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I'm trying to understand the Forward() element from pyparsing. Suppose I have this simple BNF:

identifier  =
  "a..z,$,_"  <  "a..z,$,_,0..9"  >

package_name = 
  identifier 
  /  ( package_name  "." identifier )

and I try to parse a simple package like java.lang.String I get either just java as result or never return from recursion. I tried it like this:

from pyparsing import alphas,alphanums, Word, Forward, ZeroOrMore, Group, Literal

identifier=Word(alphas+"$_",alphanums+"$_")
dot=Literal(".")

package_name = Forward()
definition = package_name+dot+identifier
package_name << Group(identifier+ZeroOrMore(definition))

package_name.parseString("java.lang.String")

will print [['java']]

from pyparsing import alphas,alphanums, Word, Forward, ZeroOrMore, Group, Literal

identifier=Word(alphas+"$_",alphanums+"$_")
dot=Literal(".")

package_name = Forward()
definition = identifier^package_name+dot+identifier
package_name << definition

package_name.parseString("java.lang.String")

will reach recursion limit

how does this Forward placeholder work?

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Why don't you just do package_name = ZeroOrMore(identifier+dot) + identifier? I think the problem with what you're doing is that it's recurise and involves ZeroOrMore, which allows it to keep on matching zero. Your original BNF has no equivalent of ZeroOrMore. But it's simpler to avoid recursion altogether. –  BrenBarn Jan 19 '13 at 23:53
    
i know i could do it another way. like delimitedList(identifier,delim=".") but I want to understand the Forward recursion ParserElement. Even package_name << definition won't work –  Rafael T Jan 19 '13 at 23:56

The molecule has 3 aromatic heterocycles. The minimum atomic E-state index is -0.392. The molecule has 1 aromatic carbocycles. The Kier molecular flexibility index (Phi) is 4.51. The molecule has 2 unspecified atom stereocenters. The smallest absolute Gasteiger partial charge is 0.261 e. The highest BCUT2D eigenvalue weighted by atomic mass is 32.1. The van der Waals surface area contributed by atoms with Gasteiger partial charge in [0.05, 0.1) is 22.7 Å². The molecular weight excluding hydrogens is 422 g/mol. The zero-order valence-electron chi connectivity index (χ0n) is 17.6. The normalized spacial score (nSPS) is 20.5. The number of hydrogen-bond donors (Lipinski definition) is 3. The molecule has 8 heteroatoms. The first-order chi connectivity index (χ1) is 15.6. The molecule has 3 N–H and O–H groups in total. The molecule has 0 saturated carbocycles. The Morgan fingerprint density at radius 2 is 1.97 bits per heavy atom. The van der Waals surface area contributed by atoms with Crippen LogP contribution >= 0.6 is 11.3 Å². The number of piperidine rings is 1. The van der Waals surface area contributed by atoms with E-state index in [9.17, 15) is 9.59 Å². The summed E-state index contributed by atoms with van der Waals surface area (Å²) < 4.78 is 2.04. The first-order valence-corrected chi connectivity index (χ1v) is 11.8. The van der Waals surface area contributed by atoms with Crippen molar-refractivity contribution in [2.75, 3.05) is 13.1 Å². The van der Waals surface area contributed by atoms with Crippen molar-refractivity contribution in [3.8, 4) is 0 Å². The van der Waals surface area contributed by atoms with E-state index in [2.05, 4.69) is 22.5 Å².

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1 Answer

up vote 7 down vote accepted

The problem is not with Forward but with your grammar, which is inherently either limited too early, or recursive in a way that is undecidable with a naive recursive descent parser like Pyparsing.

You have this:

package_name = identifier | (package_name "." identifier )

If you match left to right, this will always match a single identifier and then stop, without attempting to match a following period. If you switch the order to match the identifier last:

package_name = (package_name "." identifier) | identifier

. . . then it will infinitely recurse, because in order to decide if package_name matches, the first thing it has to do is decide whether package_name matches. This is a left-recursive grammar, which a simple recursive-descent parser like Pyparsing can't handle. Pyparsing does not look ahead to see how a match will affect subsequent matches. It just tries the matches left to right.

You can get a simple example of how Forward works by changing the way your grammar recurses:

identifier  = pyp.Word(pyp.alphas+"$_", pyp.alphanums+"$_")
package_name = pyp.Forward()
package_name << ((identifier + '.' + package_name) | identifier)

>>> package_name.parseString("java.lang.String")
[u'java', u'.', u'lang', u'.', u'String'], {})

Here, the recursion happens on the right, not on the left, so Pyparsing can match it incremenetally.

(Your use of ZeroOrMore is a red herring. If you're going to have a recursive grammar like this, you don't want to use ZeroOrMore, because the recursive definition already allows your sub-expression to match multiple times. As I suggested in my comment, though, it is much simpler to define this sort of grammar without recursion anyway.)

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thanks for the nice example! I will practice a bit further. –  Rafael T Jan 20 '13 at 0:23
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